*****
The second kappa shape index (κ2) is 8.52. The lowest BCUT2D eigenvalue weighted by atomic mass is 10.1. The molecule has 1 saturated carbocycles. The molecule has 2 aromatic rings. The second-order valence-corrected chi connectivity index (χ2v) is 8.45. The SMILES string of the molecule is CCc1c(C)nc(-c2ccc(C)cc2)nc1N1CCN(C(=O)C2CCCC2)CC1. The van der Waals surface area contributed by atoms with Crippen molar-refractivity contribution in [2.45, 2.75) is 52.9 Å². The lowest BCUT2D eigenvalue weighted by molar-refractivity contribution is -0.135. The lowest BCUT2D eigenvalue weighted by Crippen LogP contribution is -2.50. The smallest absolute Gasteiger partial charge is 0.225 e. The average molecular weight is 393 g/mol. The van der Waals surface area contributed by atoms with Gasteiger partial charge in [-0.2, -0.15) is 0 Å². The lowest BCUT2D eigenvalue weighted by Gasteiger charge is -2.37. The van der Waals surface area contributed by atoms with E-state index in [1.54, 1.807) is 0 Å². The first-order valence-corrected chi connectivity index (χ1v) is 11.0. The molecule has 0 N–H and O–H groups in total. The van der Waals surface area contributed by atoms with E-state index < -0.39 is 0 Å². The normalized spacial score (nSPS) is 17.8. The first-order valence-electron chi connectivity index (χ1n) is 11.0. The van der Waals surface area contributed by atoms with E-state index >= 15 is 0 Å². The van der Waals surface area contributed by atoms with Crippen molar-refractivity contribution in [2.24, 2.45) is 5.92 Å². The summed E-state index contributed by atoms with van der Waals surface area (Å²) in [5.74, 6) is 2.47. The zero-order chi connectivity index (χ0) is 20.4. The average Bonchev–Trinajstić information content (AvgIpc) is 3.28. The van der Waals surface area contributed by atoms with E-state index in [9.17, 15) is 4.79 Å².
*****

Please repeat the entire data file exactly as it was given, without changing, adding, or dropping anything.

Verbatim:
The second kappa shape index (κ2) is 8.52. The lowest BCUT2D eigenvalue weighted by atomic mass is 10.1. The molecule has 1 saturated carbocycles. The molecule has 2 aromatic rings. The second-order valence-corrected chi connectivity index (χ2v) is 8.45. The SMILES string of the molecule is CCc1c(C)nc(-c2ccc(C)cc2)nc1N1CCN(C(=O)C2CCCC2)CC1. The van der Waals surface area contributed by atoms with Crippen molar-refractivity contribution in [2.45, 2.75) is 52.9 Å². The lowest BCUT2D eigenvalue weighted by molar-refractivity contribution is -0.135. The lowest BCUT2D eigenvalue weighted by Crippen LogP contribution is -2.50. The smallest absolute Gasteiger partial charge is 0.225 e. The average molecular weight is 393 g/mol. The van der Waals surface area contributed by atoms with Gasteiger partial charge in [-0.2, -0.15) is 0 Å². The lowest BCUT2D eigenvalue weighted by Gasteiger charge is -2.37. The van der Waals surface area contributed by atoms with E-state index in [1.54, 1.807) is 0 Å². The first-order valence-corrected chi connectivity index (χ1v) is 11.0. The molecule has 0 N–H and O–H groups in total. The van der Waals surface area contributed by atoms with E-state index < -0.39 is 0 Å². The normalized spacial score (nSPS) is 17.8. The first-order valence-electron chi connectivity index (χ1n) is 11.0. The van der Waals surface area contributed by atoms with E-state index >= 15 is 0 Å². The van der Waals surface area contributed by atoms with Crippen molar-refractivity contribution in [2.24, 2.45) is 5.92 Å². The summed E-state index contributed by atoms with van der Waals surface area (Å²) in [5.74, 6) is 2.47. The zero-order chi connectivity index (χ0) is 20.4. The average Bonchev–Trinajstić information content (AvgIpc) is 3.28. The van der Waals surface area contributed by atoms with E-state index in [9.17, 15) is 4.79 Å².